The Bancor Network is already being utilised daily to process more than $20 million conversions in digital currencies and is now set to be rolled out to disadvantaged communities across Kenya.

Plans for the launch of the project include:

  • First pilots in the two largest slums in Kenya: Kibera and Kawangware.
  • Grassroots will leverage its network of local businesses network to circulate the currency by giving discounts and additional benefits to customers who use it in their transactions.
  • As more people buy and hold the local currency, its market cap is expected to increase, hence create wealth and purchasing power for its holders.
  • Anyone will be able to buy and sell the community currencies (including community members) using other digital currencies or major credit cards with transactions processed via the open source Bancor Protocol, enabling users worldwide to support the communities from afar.
  • A balance in a stabilised “parent” cryptocurrency still under development will – at the start – be pegged to the Kenyan Shilling (KES) and allow for exchanges between the network of local currencies at algorithmically calculated prices.

Impact Investing Tools

In an attempt to build an alternative Grassroots Economics community currency network in Kenya about eight years ago known as “Bangla-Pesa”, Ruddick, an American-born physicist, was jailed by the Kenyan authorities. He would later relaunch the community currency network in partnership with the government of Kenya. Both he and the Bancor team have been vocal on the potential of community currencies to curb global poverty using a bottom-up approach for sustainable economic development.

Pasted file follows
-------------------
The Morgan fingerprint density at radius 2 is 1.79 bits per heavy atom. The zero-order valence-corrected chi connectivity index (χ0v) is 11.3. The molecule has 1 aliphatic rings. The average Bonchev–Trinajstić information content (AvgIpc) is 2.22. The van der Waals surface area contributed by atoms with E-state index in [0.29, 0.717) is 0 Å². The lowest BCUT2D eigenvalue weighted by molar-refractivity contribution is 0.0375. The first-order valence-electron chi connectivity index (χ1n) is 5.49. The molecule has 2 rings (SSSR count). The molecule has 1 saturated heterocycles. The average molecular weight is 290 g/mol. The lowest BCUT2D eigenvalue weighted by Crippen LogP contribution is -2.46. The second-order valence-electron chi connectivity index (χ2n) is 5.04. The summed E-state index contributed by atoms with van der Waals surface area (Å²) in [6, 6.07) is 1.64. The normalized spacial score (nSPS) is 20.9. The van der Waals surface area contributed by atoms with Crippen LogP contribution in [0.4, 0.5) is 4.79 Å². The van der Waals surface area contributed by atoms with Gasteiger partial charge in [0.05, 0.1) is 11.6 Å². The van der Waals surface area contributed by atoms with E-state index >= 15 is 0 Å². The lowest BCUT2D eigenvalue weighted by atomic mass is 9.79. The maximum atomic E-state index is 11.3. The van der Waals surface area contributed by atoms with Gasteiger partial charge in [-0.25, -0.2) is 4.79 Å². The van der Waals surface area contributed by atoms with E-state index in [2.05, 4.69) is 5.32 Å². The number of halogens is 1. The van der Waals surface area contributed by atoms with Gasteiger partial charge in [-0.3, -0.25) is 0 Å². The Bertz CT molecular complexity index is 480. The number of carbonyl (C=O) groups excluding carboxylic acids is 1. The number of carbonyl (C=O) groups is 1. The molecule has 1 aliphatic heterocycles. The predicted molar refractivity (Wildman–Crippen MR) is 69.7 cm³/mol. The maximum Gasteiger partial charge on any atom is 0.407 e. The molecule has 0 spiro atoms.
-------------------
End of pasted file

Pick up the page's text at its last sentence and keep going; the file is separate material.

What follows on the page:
This project is part of growing efforts from a wave of blockchain startups to use blockchain technology, smart contracts, and cryptocurrencies to build the next generation of aid and impact investing tools.

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Blockchain Technology

Tanzanian Blockchain Community to Hold First Blockchain Event on June 30

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Tanzanian Blockchain Community

The Blockchain Tanzania Community has organised the first blockchain event in the country to be held on June 30, 2018, at the University of Dar es Salaam from 10 am to 1 pm.

The event will be a commencement seminar where Blockchain Tanzania will share its objectives, vision, and mission with the public and other stakeholders.

The Blockchain Tanzania Community brings together professionals, companies, academicians, and regulators such as the Tanzania Revenue Authority (TRA) and the Tanzania Communications Regulatory Authority (TCRA).

The organising chairman Rutazaa told BitcoinKe:

“As a community, we aspire to create an environment where youths will be inspired to engage and learn, investors favoured to invest, and regulators encouraged to fairly regulate, so blockchain, for what it is, can revolutionise our country.”

Tanzania is joining the ranks of other East African countries such as Uganda and Kenya that are embracing blockchain technology. For instance, Uganda is set to establish a blockchain taskforce while Kenya already has a functioning taskforce.